DeKalb Arts Center Funding Deserves Bad Reviews

September 30, 2007

DeKalb County has decided to shell out at least $11 million (that’s a very conservative estimate; the real number likely will exceed $14 million) of our tax dollars for a new performing arts center to be located on a former dairy farm on Rainbow Drive south of I-20. From the hodgepodge of highly questionable funding sources being used to finance the project, it sounds like the new arts center should be put out to pasture.

DeKalb taxpayers will be paying the principal and interest on bonds to finance this performing arts center for years to come. The county once again has succeeded in using the taxpayers’ credit card without asking for the taxpayers’ consent through a referendum.

The majority of the funding will come from a clever bond financing scheme being run through the DeKalb Development Authority. The Development Authority has floated $6 to 7 million in bonds which will be used to build the facility. After construction, the Development Authority will own the arts center, lease it to the county, and the county will use our tax dollars to pay the principal and interest on the bonds as rent payments to the Development Authority.

Under House Bill 181, which I authored, the legislature passed, and Governor Perdue signed into law earlier this year, this very type of bond financing scheme now requires a referendum. However, the bonds for the performing arts center were floated back in 2006, before the enactment of HB 181. Today, you would have had an opportunity to vote on the proposed performing arts center.

The performing arts center also will use funds from the 2005 general obligation “parks and greenspace” bond issue. As you may recall, that’s the bond issue we did vote on. General obligation bonds already require a referendum.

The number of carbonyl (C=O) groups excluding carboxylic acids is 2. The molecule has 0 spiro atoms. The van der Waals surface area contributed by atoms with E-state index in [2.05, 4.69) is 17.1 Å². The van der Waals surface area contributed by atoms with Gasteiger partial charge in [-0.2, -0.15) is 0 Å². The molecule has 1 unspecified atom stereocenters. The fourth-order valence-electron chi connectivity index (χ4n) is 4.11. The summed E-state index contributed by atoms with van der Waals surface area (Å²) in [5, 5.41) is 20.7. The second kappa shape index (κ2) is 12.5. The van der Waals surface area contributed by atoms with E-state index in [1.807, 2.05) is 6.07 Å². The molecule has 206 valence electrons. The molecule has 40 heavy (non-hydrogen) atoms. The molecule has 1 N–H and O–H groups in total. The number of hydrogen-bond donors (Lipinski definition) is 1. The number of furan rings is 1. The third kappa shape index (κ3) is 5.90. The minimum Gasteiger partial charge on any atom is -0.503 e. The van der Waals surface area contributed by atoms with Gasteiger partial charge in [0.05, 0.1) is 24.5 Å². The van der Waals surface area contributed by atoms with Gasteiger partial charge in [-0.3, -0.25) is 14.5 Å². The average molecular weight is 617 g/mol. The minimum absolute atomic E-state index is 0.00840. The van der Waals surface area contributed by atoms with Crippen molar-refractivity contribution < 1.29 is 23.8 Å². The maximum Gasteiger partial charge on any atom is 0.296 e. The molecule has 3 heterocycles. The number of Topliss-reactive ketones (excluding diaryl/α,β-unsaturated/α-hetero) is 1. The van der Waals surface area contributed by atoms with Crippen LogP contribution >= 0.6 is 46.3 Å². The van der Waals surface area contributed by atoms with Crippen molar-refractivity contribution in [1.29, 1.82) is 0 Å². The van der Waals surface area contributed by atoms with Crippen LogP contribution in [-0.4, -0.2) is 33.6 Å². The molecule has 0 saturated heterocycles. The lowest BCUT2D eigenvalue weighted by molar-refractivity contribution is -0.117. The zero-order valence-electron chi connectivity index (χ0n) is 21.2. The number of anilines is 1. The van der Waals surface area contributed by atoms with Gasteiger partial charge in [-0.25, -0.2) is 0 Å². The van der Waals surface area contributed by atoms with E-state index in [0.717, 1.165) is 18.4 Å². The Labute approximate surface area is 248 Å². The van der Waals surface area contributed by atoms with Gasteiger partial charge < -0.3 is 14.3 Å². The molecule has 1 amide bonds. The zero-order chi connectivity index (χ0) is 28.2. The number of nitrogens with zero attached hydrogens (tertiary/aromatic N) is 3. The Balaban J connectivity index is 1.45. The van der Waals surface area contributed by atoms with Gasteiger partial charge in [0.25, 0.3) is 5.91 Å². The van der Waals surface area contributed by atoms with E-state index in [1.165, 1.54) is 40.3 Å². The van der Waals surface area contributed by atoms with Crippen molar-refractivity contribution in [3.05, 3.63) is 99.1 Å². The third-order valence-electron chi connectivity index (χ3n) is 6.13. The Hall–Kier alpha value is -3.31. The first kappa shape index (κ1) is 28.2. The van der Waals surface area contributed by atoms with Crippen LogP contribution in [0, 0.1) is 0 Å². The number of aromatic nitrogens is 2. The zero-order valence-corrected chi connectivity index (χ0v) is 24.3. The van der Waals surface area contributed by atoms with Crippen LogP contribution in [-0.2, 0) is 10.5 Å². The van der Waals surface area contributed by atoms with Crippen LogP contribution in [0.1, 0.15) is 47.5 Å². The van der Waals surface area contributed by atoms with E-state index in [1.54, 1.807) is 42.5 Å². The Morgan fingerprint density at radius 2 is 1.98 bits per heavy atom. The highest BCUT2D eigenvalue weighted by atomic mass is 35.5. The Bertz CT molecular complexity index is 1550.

There was a list of parks and greenspace projects approved by the voters in the 2005 bond referendum. The arts center – which is neither a park nor greenspace – wasn’t on the list. In fact, a performing arts facility intentionally was left off the list because of concerns about how to fund the long-term costs of the project.

Another part of the funding is the interest earned from holding onto the proceeds of the 2005 parks and greenspace bond issue for approximately two years. You fund the principal and interest on these parks and greenspace bonds directly out of your property taxes. The county has been holding onto the proceeds for its own pet projects, rather than proceeding with the projects you approved.

Those of us who have been wondering what took the county almost two years to secure a contract to fix the softball fields at Murphey Candler Park, a project approved in the 2005 bond referendum, now have our answer.

In addition, the county is using the HOST sales tax to help fund its new arts center. This use of HOST funds is a far cry from the original purpose of HOST to provide property tax relief to DeKalb citizens. While up to 20 percent of HOST sales tax proceeds technically can be used to fund infrastructure improvements, the arts center bears only the faintest resemblance to an “infrastructure” improvement.

The CEO’s office has suggested that the final price tag for the project could rise as high as $14 million. That doesn’t include all of the interest we’ll be paying on the bonds. And the $14 million is just the capital costs, not the operating expenses. The county isn’t sure how it will pay for the ongoing expenses of operating the facility.

Every year, the CEO and his administration approach DeKalb’s legislative delegation to approve $30 to 50 million in additional bonded indebtedness to fund public safety projects they tell us are “critical.” When the county stretches this far to find the funds for projects like a new performing arts center, it certainly makes this legislator wonder how “critical” the county’s other projects actually are.

A version of this post was published in the September 26 edition of the Dunwoody Crier.


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